Are you capable of being a national hero? Possibly. With integrity, patriotism, sacrifice, humanity, proven courage, among other qualities, anyone can be a hero.
However, the Minister for Sports and Culture, Julienne Uwacu, says that not anyone can be added to the list of the national heroes.
Addressing journalists at her office in Kigali, yesterday, Uwacu said that the government is working hard to instill the roots of good deeds as part of the country’s culture.
She pointed out that government’s mission is not to continuously add people to the list of heroes but to add those with heroic values demonstrated in outstanding actions.
“We need to understand that commendable deeds cannot be recognised on the level of heroes only. Let it be clear that not everyone who has done something great will necessarily be a hero or added on to the heroes’ list but they will be recognised. It is a culture whose roots we want to strengthen, from the young to the old to the private sector to government because recognising good deeds sets a good example to others,” she said.
This year, celebrations to mark Heroes Day on February 1 will take place at the village level to encourage more citizen participation.
It will be marked under the theme: Let’s maintain the path of heroism to build the Rwanda we want.
Uwacu said that, as the government starts its 7-year term, this was an opportunity to look further ahead and encourage the youth to build on what has already been achieved.
“As we move forward to 2030, let’s strive to be heroes within our communities but, most importantly, let us train and encourage our children to live responsible lives so that they can build on what we have already put in place. No one will come from elsewhere to take care of our country. It is our core responsibility as Rwandans,” she said.
The Chairperson of the Chancellery for Heroes, National Orders and Decorations of Honor (CHENO), Pierre Damien Habumuremyi, appealed to Rwandans to embrace the message and meaning of the day.
“From how our country has rebuilt itself, how it has been defended, how it has liberated itself and where it stands today can all be attributed to advancing our culture of heroism. Let us embrace the meaning of this day,” he said.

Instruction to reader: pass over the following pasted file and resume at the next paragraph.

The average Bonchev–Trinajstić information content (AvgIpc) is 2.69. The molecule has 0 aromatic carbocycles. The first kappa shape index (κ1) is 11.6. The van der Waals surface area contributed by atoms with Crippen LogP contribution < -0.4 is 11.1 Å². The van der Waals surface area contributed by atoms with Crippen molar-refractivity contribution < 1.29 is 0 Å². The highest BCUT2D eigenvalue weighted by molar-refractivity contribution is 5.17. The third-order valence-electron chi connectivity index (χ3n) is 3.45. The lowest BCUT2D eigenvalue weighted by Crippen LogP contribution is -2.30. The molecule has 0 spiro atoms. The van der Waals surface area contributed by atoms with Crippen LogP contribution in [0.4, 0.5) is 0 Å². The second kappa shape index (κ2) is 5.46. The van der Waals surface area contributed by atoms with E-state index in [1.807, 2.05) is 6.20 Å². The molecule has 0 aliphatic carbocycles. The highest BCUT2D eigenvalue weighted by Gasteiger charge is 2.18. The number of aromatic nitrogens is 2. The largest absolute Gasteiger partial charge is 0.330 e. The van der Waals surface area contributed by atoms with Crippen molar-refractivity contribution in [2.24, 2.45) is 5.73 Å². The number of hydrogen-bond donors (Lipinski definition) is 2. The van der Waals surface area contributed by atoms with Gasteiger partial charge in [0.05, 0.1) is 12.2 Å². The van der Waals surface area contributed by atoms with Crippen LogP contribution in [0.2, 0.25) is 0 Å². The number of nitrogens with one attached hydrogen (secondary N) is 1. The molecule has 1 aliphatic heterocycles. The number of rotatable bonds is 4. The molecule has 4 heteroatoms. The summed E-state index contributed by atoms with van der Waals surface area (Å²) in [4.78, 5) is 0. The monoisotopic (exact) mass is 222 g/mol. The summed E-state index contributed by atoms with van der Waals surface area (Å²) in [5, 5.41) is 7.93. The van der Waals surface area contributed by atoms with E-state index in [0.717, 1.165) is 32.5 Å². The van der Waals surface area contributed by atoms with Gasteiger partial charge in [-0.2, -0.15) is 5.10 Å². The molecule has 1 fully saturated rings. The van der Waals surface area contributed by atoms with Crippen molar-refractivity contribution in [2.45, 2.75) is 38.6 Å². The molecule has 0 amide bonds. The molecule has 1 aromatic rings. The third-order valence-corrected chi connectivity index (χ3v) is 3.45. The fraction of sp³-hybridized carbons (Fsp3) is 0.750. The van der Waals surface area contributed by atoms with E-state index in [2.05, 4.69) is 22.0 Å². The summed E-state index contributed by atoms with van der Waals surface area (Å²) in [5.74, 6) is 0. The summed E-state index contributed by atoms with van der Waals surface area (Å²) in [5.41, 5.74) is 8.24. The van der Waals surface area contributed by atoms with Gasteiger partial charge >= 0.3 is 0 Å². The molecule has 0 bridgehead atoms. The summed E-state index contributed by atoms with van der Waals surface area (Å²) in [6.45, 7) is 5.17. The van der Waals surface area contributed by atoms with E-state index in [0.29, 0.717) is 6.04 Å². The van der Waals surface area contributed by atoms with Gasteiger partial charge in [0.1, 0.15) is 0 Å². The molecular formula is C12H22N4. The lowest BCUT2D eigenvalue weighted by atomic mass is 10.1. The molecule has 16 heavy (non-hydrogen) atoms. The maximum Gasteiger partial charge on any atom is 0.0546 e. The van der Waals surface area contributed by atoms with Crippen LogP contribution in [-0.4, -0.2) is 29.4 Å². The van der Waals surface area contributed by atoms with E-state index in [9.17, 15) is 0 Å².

Outlining the programme, Habumuremyi said that there would be a consultative meeting on the culture of heroism today at Lemigo Hotel in Kigali.
On January 27, there will be a special message that will be delivered on Umuganda regarding heroism, he said.
On January 28, there will be a talk-show that will be broadcast on all local radio stations regarding the same subject.
On January 31, there will be a concert to celebrate heroes though districts are free to pick a day of their choice.
“We have decentralised the celebrations. We initially used to do this at the national level, but this year, the celebrations will be taken to the grassroots,” he said.
There is also an ongoing Ubutwari tournament which will end on January 31 at the Regional Stadium in Nyamirambo where the final game will be played.
Basketball, volleyball, sitting volleyball and handball competitions have also been organised.
Col. James Ruzibiza, who represented the Rwanda Defense Forces (RDF), pointed out that though the army is involved in the celebrations, the duty to protect people and their property and to carry out humanitarian works continue.
“We continue to protect the country’s sovereignty so that Rwandans can continue to enjoy peace. We are consistently working with the rest of society to continue to work towards the development of our country. This is evident in different activities like constructing school blocks which we continue to do, working with others to build homes for the vulnerable,” he said.
On Heroes Day, the President is expected to lay a wreath at the Heroes’ Mausoleum in Remera, Kigali.